BUGMAN Bug Trivia Quiz Answer


What insect is responsible for more human deaths each year than any other cause?

We got a couple of half-right answers to this one. We'll post those folk's names as soon as we get their okay. It was the "how do they do it" part that got most of you.

Some guessed that bees were the most deadly insect, no doubt the result of the "killer bee" hype. While a few people have died from "killer bees" (more accurately called Africanized Honey Bees), they are more of a threat to cattle, other animals, or infants or otherwise defenseless people. Very few people have ever died from the infamous "killer bees" - they just have a scary popular name and so get a lot of bad press.

Other folks thought that scorpions were the top human killers. Again only a very few people each year die from scorpion stings. Most are just as dangerous as bees stings. While some scorpions are actually deadly to humans, we don't come in contact with many of those species. The same holds for spiders and tarantulas. Some could kill people, but few ever do. Even the much feared Black Widow spider rarely kills people, it just hurts a lot.

Mosquitoes are the #1 killer of humans in the world (sort of)! About 2 million people die each year from a disease resulting from a mosquito bite. The disease is called Malaria, and is caused by a small animal, called a Plasmodium that gets into people through a mosquito bite.

Only female mosquitoes bite. They use protein from blood to make the shells of their eggs. (Male and female mosquitoes eat nectar from flowers - like butterflies and hummingbirds... nice, huh?!) The female mosquitoes have a problem, though, when they try to suck our blood. When our blood gets outside of our body, the cells tend to stick together. We know this as clotting and it's why you get a scab when you cut yourself - its scientific name is "coagulation". Coagulation is a big problem for a mosquito who has a very thin tube through which to suck blood. The stuck together blood cells clog her tube and she cannot get good blood through it.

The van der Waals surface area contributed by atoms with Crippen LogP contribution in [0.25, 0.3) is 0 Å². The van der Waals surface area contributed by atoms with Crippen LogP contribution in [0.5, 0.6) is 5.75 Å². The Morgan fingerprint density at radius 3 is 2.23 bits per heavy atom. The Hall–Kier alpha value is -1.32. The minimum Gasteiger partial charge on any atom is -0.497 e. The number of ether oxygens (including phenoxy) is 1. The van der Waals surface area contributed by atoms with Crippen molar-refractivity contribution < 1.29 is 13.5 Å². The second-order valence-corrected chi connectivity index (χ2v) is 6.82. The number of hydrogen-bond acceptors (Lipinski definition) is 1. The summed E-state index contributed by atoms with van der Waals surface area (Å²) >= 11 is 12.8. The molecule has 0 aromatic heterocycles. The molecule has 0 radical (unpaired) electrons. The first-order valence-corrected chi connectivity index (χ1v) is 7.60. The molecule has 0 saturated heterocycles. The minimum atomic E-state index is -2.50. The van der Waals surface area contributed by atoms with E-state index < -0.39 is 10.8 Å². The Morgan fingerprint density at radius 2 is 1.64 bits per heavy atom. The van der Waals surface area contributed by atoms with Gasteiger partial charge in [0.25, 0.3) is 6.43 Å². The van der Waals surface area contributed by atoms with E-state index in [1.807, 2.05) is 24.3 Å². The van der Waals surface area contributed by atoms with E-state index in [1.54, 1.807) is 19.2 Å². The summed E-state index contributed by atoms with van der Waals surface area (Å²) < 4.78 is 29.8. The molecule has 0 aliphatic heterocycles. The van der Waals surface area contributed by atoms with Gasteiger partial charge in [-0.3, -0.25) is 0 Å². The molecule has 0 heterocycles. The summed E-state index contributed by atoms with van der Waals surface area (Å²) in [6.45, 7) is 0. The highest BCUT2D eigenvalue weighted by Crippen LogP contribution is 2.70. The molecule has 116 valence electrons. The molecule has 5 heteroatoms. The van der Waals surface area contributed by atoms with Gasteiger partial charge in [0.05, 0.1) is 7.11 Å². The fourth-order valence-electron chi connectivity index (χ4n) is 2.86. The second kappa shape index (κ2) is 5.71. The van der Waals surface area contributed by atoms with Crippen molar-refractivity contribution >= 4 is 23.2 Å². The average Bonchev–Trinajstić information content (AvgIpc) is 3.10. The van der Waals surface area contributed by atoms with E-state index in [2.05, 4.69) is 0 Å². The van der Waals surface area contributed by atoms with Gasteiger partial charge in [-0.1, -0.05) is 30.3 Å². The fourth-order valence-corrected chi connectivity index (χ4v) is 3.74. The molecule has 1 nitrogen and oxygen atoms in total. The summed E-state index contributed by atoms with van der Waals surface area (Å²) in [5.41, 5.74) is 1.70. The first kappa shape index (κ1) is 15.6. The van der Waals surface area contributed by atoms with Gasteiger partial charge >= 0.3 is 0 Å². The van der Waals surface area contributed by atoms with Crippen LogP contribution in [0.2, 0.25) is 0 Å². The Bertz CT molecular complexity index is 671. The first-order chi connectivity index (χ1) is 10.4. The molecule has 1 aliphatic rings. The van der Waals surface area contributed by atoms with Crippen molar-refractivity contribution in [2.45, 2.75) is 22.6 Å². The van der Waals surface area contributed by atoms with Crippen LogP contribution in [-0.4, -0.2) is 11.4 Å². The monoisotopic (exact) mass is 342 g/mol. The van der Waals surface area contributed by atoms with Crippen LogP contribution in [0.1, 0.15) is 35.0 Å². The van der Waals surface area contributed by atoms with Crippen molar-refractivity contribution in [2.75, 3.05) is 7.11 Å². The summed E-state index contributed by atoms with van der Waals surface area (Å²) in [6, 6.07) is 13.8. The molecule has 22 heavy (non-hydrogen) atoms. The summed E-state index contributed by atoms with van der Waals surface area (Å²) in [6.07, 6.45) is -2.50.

To combat coagulation, the mosquito first spits into us when she bites!! She spits a chemical called an "anti-coagulant" that keeps the blood cells from sticking together so she can suck as much as she wants! It is during the spitting phase of biting that the Malarial Plasmodium gets into you.

Once inside a mammal, the Plasmodium goes through the bloodstream and into the liver where it reproduces. From the liver, the Plasmodium cells get into red blood cells and begin to feed. Inside the red blood cells, the Plasmodium cells divide and eventually split the red blood cells open and a bunch of new Plasmodium cells infect other red blood cells. The cycle continues as the host animal gets sicker and sicker and often dies.

Fortunately, the type of Plasmodium that causes Malaria and the species of mosquito (in the genus Anopheles "an-off-eh-lees") that spreads it do not live in the United States, but in many other countries (especially in tropical regions), this is a very dangerous disease. Therefore, a lot of research money is available for the study of Malaria and mosquitoes (which also spread other diseases in much the same fashion).

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